Aromatherapy

Aromatherapy refers to the inhalation and topical application of true, authentic essential oils from aromatic plants to restore or enhance health, beauty and well-being.

The field of aromatherapy activity is quite wide, ranging from the deep and penetrating therapeutic actions of essential oils to the extreme subtlety of fragrance on the psyche. One of the uses of aromatherapy is to strengthen the self-healing processes by preventative methods and indirect stimulation of the immune system.


Brief History of Aromatherapy

Anthropologists speculate that primitive perfumery began with the burning of gums and resins for incense, and smudging with aromatic plant material. From the history of the Egyptian culture, we have learned how the resins, balms, and fragrant oils were used by the priests, who were also the doctors, for magical and religious ceremonies, for embalming, and as an offering to their gods.

Many ancient cultures recognized the physical and psychological benefits of scented ointments and oils. Hippocrates, known as the father of modern medicine, maintained 2,500 years ago that “the key to good health rests on having a daily aromatic bath and scented massage’. Some of the plant materials Discorides wrote about in his Materia Medica 100 AD include many of the herbs and essential oils we use today includin cardamon, cinnamon, myrrh, basil, fennel, frankincense, juniper, pine, rose, rosemary, and thyme. Scented ointments and oils were recognized as having great benefit on both the physical and psychological level. Bay laurel was used to produce a trance-like state; rose, myrtle and coriander were respected for their aphrodisiac properties, while myrrh and marjoram were used as sedatives.

It is well known that aromatic oils were used in China and India during the same period as ancient Egypt. One of the principle aspects of ayurvedic medicine is massage with aromatic oils. Jasmine was used as a general tonic for the entire body. Rose was employed as an antidepressant and used to strengthen the liver. Chamomile was given for headaches, dizziness and colds. Many of the properties ascribed to herbs and aromatic oils by the ancients are regarded as valid today.

Distillation of essential oils is credited to the Persians in the 10th century, although there is evidence of distillation long before that by other ancient cultures. By the 16th century printed books were readily available and gave rise to a new era of progress and the spread of knowledge. A German physician, Hieronymus Braunschweig, wrote several books on essential oil distillation which went through hundreds of editions in every European language. In 1597 he referenced 25 essential oils including rosemary, lavender, clove, cinnamon, myrrh, and nutmeg. Many books about distillation of essential oils were written in the 16th century, especially in Germany, which seemed to be the center of European aromatherapy renaissance.

The role of micro-organisms in disease was recognized in the 1880’s and by 1887 French physicians first recorded laboratory tests on the anti-bacterial properties of essential oils. These early tests resulted from the observation that there was a low incidence of tuberculosis in the flower growing districts in southern France. In 1888 a similar paper was published showing the micro-organisms of glandular and yellow fever were easily killed by active properties of oregano, Chinese cinnamon, angelica and geranium.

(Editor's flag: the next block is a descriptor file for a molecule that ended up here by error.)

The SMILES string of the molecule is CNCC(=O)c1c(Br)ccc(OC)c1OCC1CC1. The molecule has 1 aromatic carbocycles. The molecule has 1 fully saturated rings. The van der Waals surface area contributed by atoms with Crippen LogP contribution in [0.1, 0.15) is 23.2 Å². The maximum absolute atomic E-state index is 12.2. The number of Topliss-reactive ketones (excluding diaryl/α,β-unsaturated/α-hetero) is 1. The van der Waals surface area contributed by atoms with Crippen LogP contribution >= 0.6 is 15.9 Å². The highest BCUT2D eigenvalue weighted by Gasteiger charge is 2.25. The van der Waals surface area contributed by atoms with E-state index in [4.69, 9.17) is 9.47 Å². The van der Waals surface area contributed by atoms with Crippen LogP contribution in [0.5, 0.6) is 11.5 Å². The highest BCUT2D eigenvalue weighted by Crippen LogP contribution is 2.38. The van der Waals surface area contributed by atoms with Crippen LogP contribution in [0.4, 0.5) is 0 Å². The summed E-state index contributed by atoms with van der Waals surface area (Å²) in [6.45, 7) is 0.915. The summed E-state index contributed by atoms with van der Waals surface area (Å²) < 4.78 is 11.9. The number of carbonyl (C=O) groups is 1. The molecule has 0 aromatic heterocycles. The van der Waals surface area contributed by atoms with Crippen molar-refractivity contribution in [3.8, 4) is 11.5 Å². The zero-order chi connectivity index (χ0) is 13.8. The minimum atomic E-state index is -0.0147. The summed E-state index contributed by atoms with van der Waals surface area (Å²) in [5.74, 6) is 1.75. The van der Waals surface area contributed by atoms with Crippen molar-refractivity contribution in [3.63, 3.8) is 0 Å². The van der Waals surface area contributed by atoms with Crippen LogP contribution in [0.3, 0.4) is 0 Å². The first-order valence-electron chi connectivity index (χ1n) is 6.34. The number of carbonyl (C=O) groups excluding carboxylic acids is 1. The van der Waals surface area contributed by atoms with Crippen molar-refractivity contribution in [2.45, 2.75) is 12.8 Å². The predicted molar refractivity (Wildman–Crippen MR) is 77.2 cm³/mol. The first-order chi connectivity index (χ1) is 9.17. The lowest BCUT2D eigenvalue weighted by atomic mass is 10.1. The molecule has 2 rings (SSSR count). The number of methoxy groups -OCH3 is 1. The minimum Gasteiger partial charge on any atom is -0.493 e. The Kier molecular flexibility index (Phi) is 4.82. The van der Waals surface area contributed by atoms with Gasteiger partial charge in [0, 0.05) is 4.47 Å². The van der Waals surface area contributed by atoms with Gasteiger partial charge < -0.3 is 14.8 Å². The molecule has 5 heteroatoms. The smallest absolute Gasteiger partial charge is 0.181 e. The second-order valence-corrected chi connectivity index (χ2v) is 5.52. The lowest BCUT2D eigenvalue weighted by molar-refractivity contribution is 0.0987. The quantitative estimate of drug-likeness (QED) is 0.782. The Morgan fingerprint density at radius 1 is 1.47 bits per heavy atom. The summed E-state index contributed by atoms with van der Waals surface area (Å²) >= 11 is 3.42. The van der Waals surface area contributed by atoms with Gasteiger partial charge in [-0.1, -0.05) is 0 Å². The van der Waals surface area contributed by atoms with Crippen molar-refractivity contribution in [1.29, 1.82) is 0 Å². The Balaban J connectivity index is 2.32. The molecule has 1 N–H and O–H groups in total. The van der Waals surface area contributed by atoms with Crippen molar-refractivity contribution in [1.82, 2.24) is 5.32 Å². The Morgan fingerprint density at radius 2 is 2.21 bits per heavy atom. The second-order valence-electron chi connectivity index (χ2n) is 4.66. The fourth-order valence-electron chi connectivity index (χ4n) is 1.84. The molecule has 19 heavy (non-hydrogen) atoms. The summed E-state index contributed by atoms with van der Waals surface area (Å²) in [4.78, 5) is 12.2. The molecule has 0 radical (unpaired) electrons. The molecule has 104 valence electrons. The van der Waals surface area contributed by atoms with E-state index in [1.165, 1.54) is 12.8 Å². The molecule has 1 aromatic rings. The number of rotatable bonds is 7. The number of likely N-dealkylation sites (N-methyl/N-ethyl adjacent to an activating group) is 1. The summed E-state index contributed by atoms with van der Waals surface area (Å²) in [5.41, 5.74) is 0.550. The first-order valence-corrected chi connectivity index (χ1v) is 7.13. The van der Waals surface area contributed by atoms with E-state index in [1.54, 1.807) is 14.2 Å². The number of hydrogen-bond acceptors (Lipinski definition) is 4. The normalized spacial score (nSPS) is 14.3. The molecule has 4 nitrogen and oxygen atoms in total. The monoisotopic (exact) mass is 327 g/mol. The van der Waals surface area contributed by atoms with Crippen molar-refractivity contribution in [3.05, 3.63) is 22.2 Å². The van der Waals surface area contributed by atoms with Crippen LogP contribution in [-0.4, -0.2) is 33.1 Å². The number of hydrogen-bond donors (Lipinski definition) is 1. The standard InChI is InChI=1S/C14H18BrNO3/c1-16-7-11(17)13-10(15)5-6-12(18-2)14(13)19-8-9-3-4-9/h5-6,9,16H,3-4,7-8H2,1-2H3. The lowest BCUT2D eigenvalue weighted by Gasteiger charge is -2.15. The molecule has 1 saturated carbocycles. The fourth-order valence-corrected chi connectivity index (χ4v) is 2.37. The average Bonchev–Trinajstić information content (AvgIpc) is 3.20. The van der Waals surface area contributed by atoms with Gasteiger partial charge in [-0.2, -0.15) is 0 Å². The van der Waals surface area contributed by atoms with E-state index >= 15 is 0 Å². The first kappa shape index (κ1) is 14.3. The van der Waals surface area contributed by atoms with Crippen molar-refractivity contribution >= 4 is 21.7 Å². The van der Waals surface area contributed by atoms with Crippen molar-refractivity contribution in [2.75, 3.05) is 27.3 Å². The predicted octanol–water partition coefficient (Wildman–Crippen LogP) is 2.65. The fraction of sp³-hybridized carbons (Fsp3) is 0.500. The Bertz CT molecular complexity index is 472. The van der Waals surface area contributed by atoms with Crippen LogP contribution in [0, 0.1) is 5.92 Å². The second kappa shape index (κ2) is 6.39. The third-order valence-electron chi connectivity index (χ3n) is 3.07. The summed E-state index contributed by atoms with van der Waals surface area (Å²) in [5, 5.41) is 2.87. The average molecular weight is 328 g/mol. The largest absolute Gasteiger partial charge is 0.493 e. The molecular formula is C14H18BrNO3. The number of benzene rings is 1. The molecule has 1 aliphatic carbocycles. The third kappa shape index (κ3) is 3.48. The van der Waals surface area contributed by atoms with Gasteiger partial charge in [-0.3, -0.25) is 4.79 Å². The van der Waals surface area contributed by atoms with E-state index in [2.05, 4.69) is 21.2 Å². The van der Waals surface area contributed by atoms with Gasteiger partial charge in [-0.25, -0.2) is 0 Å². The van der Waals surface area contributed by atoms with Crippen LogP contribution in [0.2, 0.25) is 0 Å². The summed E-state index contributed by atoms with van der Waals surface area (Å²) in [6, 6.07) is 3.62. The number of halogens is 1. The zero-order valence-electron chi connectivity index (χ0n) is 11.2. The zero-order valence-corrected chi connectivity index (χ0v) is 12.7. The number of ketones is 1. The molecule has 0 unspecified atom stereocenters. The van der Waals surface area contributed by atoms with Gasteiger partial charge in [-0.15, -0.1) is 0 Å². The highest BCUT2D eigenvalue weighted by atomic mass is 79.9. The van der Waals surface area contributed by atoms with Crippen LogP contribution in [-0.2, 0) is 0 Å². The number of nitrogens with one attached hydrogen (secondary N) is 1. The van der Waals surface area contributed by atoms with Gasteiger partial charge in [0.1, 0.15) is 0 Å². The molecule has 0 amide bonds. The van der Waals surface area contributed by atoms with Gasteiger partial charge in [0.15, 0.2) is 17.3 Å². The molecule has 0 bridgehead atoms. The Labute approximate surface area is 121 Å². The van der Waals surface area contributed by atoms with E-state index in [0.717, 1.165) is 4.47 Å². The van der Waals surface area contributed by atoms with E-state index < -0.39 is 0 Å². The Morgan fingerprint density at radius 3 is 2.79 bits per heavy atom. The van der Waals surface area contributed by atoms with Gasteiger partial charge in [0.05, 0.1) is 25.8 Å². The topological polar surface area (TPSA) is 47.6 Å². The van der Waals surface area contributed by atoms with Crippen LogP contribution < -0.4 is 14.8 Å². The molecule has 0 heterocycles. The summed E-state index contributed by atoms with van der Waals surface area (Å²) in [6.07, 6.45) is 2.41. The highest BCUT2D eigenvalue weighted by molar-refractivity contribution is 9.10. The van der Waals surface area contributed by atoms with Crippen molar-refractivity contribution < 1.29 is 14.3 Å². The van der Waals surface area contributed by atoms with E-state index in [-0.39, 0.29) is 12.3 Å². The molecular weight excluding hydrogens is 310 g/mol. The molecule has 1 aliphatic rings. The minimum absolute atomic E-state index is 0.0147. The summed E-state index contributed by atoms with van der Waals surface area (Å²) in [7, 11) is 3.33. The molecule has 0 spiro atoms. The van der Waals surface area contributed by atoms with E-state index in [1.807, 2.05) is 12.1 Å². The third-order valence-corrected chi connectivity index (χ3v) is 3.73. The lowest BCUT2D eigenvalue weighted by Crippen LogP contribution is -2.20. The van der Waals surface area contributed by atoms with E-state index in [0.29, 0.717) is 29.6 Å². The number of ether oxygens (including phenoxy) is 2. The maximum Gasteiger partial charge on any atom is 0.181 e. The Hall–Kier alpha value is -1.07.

By the nineteenth century the role of the medical doctor was well established and in spite of regular use of essential oils, the medical professional became firmly fixed on isolating the active principles of natural substances and producing chemical drugs based on the identified “active ingredient” of the natural substance. However, it could be noted that, the French and German medical profession maintained a close connection with the healing properties of botanicals and did not experience the schism with botanical medicine as we have experienced in North American over the last two hundred years.

In 1910, Rene Gattefosse discovered the healing properties of lavender after severely burning his hands in a laboratory explosion. He later used the wound healing and antiseptic properties of essential oils in the care of soldiers in military hospitals during WWI. Gattefosse coined the term “aromatherapy” with the 1937 publication of his book, of the same name. Gattefosse’s book has since been translated into English as Gattefosse’s Aromatherapy (1993). Dr. Jean Valnet, a French army surgeon used essential oils in the treatment of war wounds during the French Indochina War and wrote the book, Practice of Aromatherapy, which was translated into English in 1964.

Marguerite Maury, a French biochemist and nurse, lectured and gave seminars in the early 30ies throughout Europe on the rejuvenating properties of essential oils and resulting overall sense of well being they provided.

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